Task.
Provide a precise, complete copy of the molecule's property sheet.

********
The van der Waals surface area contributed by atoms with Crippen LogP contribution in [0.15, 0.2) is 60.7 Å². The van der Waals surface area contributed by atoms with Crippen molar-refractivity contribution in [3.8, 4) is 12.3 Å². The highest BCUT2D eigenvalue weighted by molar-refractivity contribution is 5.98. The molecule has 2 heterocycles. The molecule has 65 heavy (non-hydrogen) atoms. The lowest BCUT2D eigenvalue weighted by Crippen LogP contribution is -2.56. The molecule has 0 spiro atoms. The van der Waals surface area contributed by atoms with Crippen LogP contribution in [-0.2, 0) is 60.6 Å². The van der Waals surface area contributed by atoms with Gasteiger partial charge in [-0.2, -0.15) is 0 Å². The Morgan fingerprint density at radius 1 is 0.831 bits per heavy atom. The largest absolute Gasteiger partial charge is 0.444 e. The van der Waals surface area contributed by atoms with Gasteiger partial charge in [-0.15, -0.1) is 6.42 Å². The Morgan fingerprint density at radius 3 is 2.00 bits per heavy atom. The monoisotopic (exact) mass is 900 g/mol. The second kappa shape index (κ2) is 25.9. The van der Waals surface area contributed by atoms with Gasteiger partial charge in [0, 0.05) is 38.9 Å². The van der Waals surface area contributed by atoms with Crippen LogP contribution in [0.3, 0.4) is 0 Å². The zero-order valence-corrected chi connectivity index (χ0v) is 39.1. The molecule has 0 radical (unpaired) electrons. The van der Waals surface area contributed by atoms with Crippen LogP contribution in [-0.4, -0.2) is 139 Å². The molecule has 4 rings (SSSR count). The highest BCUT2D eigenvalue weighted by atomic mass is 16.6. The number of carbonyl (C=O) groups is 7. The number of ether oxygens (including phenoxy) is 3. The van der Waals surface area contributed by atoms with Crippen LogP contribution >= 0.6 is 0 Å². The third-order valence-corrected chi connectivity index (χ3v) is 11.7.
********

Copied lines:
The van der Waals surface area contributed by atoms with Crippen LogP contribution in [0.15, 0.2) is 60.7 Å². The van der Waals surface area contributed by atoms with Crippen molar-refractivity contribution in [3.8, 4) is 12.3 Å². The highest BCUT2D eigenvalue weighted by molar-refractivity contribution is 5.98. The molecule has 2 heterocycles. The molecule has 65 heavy (non-hydrogen) atoms. The lowest BCUT2D eigenvalue weighted by Crippen LogP contribution is -2.56. The molecule has 0 spiro atoms. The van der Waals surface area contributed by atoms with Crippen LogP contribution in [-0.2, 0) is 60.6 Å². The van der Waals surface area contributed by atoms with Gasteiger partial charge in [-0.2, -0.15) is 0 Å². The Morgan fingerprint density at radius 1 is 0.831 bits per heavy atom. The largest absolute Gasteiger partial charge is 0.444 e. The van der Waals surface area contributed by atoms with Gasteiger partial charge in [-0.15, -0.1) is 6.42 Å². The Morgan fingerprint density at radius 3 is 2.00 bits per heavy atom. The monoisotopic (exact) mass is 900 g/mol. The second kappa shape index (κ2) is 25.9. The van der Waals surface area contributed by atoms with Gasteiger partial charge in [0, 0.05) is 38.9 Å². The van der Waals surface area contributed by atoms with Crippen LogP contribution in [0.3, 0.4) is 0 Å². The zero-order valence-corrected chi connectivity index (χ0v) is 39.1. The molecule has 0 radical (unpaired) electrons. The van der Waals surface area contributed by atoms with Crippen LogP contribution in [-0.4, -0.2) is 139 Å². The molecule has 4 rings (SSSR count). The highest BCUT2D eigenvalue weighted by atomic mass is 16.6. The number of carbonyl (C=O) groups is 7. The number of ether oxygens (including phenoxy) is 3. The van der Waals surface area contributed by atoms with Crippen LogP contribution >= 0.6 is 0 Å². The third-order valence-corrected chi connectivity index (χ3v) is 11.7.